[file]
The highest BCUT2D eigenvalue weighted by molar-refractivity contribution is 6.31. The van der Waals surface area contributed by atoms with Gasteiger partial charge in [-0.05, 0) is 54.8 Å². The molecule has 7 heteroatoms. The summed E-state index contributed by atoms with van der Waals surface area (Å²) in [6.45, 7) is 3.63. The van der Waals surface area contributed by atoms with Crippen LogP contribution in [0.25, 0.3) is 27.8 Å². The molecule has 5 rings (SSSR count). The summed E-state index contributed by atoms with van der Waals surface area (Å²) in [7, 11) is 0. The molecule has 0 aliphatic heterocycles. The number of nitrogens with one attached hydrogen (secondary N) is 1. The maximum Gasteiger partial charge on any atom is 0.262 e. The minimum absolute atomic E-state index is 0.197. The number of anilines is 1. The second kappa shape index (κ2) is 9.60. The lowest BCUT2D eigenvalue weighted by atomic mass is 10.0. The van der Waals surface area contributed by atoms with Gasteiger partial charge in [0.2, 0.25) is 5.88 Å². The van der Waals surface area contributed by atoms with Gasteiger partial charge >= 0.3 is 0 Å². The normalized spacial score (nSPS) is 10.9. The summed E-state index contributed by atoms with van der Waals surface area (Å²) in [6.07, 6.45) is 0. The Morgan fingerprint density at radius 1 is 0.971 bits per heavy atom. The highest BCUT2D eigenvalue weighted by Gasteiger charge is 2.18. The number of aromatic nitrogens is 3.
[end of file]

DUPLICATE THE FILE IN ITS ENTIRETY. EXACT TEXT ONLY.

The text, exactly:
The highest BCUT2D eigenvalue weighted by molar-refractivity contribution is 6.31. The van der Waals surface area contributed by atoms with Gasteiger partial charge in [-0.05, 0) is 54.8 Å². The molecule has 7 heteroatoms. The summed E-state index contributed by atoms with van der Waals surface area (Å²) in [6.45, 7) is 3.63. The van der Waals surface area contributed by atoms with Crippen LogP contribution in [0.25, 0.3) is 27.8 Å². The molecule has 5 rings (SSSR count). The summed E-state index contributed by atoms with van der Waals surface area (Å²) in [7, 11) is 0. The molecule has 0 aliphatic heterocycles. The number of nitrogens with one attached hydrogen (secondary N) is 1. The maximum Gasteiger partial charge on any atom is 0.262 e. The minimum absolute atomic E-state index is 0.197. The number of anilines is 1. The second kappa shape index (κ2) is 9.60. The lowest BCUT2D eigenvalue weighted by atomic mass is 10.0. The van der Waals surface area contributed by atoms with Gasteiger partial charge in [0.2, 0.25) is 5.88 Å². The van der Waals surface area contributed by atoms with Gasteiger partial charge >= 0.3 is 0 Å². The normalized spacial score (nSPS) is 10.9. The summed E-state index contributed by atoms with van der Waals surface area (Å²) in [6.07, 6.45) is 0. The Morgan fingerprint density at radius 1 is 0.971 bits per heavy atom. The highest BCUT2D eigenvalue weighted by Gasteiger charge is 2.18. The number of aromatic nitrogens is 3.